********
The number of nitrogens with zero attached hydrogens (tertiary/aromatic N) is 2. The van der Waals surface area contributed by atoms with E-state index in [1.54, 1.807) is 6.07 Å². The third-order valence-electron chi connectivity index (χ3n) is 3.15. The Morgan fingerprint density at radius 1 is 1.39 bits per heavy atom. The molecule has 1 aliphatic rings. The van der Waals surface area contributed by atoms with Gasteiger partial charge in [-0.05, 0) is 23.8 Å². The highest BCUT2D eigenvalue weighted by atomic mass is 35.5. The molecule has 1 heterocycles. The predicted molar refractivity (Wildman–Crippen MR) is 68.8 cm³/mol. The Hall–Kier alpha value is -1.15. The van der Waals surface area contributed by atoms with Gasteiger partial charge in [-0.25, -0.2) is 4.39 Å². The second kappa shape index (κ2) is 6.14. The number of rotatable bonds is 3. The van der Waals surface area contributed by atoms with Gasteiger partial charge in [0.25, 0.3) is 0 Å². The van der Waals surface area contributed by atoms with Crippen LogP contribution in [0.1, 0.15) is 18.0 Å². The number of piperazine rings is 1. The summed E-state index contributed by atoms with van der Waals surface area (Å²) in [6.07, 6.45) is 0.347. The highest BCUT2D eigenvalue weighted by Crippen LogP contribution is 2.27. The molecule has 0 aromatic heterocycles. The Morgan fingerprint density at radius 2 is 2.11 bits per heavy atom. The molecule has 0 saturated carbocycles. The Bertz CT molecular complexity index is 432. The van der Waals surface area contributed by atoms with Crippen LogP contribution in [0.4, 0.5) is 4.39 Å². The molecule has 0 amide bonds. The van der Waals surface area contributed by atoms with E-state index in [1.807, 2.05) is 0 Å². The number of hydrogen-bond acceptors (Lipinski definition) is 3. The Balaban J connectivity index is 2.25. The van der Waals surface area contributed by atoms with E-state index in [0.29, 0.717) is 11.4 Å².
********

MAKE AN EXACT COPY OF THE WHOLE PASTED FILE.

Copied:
The number of nitrogens with zero attached hydrogens (tertiary/aromatic N) is 2. The van der Waals surface area contributed by atoms with E-state index in [1.54, 1.807) is 6.07 Å². The third-order valence-electron chi connectivity index (χ3n) is 3.15. The Morgan fingerprint density at radius 1 is 1.39 bits per heavy atom. The molecule has 1 aliphatic rings. The van der Waals surface area contributed by atoms with Gasteiger partial charge in [-0.05, 0) is 23.8 Å². The highest BCUT2D eigenvalue weighted by atomic mass is 35.5. The molecule has 1 heterocycles. The predicted molar refractivity (Wildman–Crippen MR) is 68.8 cm³/mol. The Hall–Kier alpha value is -1.15. The van der Waals surface area contributed by atoms with Gasteiger partial charge in [-0.25, -0.2) is 4.39 Å². The second kappa shape index (κ2) is 6.14. The number of rotatable bonds is 3. The van der Waals surface area contributed by atoms with Gasteiger partial charge in [0.25, 0.3) is 0 Å². The van der Waals surface area contributed by atoms with Crippen LogP contribution in [0.1, 0.15) is 18.0 Å². The number of piperazine rings is 1. The summed E-state index contributed by atoms with van der Waals surface area (Å²) in [6.07, 6.45) is 0.347. The highest BCUT2D eigenvalue weighted by Crippen LogP contribution is 2.27. The molecule has 0 aromatic heterocycles. The Morgan fingerprint density at radius 2 is 2.11 bits per heavy atom. The molecule has 0 saturated carbocycles. The Bertz CT molecular complexity index is 432. The van der Waals surface area contributed by atoms with Crippen LogP contribution in [0.4, 0.5) is 4.39 Å². The molecule has 0 amide bonds. The van der Waals surface area contributed by atoms with E-state index in [1.807, 2.05) is 0 Å². The number of hydrogen-bond acceptors (Lipinski definition) is 3. The Balaban J connectivity index is 2.25. The van der Waals surface area contributed by atoms with E-state index in [0.29, 0.717) is 11.4 Å².